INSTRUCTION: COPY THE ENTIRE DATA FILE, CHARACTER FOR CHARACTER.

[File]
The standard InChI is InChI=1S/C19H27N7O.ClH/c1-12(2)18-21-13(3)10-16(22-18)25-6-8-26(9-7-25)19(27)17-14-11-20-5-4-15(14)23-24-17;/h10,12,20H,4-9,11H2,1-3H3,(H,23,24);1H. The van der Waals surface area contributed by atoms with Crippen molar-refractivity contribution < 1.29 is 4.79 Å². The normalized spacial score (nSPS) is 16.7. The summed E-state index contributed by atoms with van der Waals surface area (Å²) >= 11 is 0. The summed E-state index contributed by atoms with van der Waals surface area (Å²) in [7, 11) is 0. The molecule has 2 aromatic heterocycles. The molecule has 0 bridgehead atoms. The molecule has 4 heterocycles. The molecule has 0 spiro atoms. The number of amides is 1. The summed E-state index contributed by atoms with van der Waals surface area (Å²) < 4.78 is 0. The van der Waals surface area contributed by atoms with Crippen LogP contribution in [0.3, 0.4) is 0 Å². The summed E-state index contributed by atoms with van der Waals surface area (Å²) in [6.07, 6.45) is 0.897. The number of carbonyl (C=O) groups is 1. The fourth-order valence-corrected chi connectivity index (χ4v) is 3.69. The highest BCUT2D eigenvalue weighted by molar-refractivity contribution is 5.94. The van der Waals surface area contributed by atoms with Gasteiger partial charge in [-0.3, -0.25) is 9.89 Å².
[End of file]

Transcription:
The standard InChI is InChI=1S/C19H27N7O.ClH/c1-12(2)18-21-13(3)10-16(22-18)25-6-8-26(9-7-25)19(27)17-14-11-20-5-4-15(14)23-24-17;/h10,12,20H,4-9,11H2,1-3H3,(H,23,24);1H. The van der Waals surface area contributed by atoms with Crippen molar-refractivity contribution < 1.29 is 4.79 Å². The normalized spacial score (nSPS) is 16.7. The summed E-state index contributed by atoms with van der Waals surface area (Å²) >= 11 is 0. The summed E-state index contributed by atoms with van der Waals surface area (Å²) in [7, 11) is 0. The molecule has 2 aromatic heterocycles. The molecule has 0 bridgehead atoms. The molecule has 4 heterocycles. The molecule has 0 spiro atoms. The number of amides is 1. The summed E-state index contributed by atoms with van der Waals surface area (Å²) < 4.78 is 0. The van der Waals surface area contributed by atoms with Crippen LogP contribution in [0.3, 0.4) is 0 Å². The summed E-state index contributed by atoms with van der Waals surface area (Å²) in [6.07, 6.45) is 0.897. The number of carbonyl (C=O) groups is 1. The fourth-order valence-corrected chi connectivity index (χ4v) is 3.69. The highest BCUT2D eigenvalue weighted by molar-refractivity contribution is 5.94. The van der Waals surface area contributed by atoms with Gasteiger partial charge in [-0.3, -0.25) is 9.89 Å².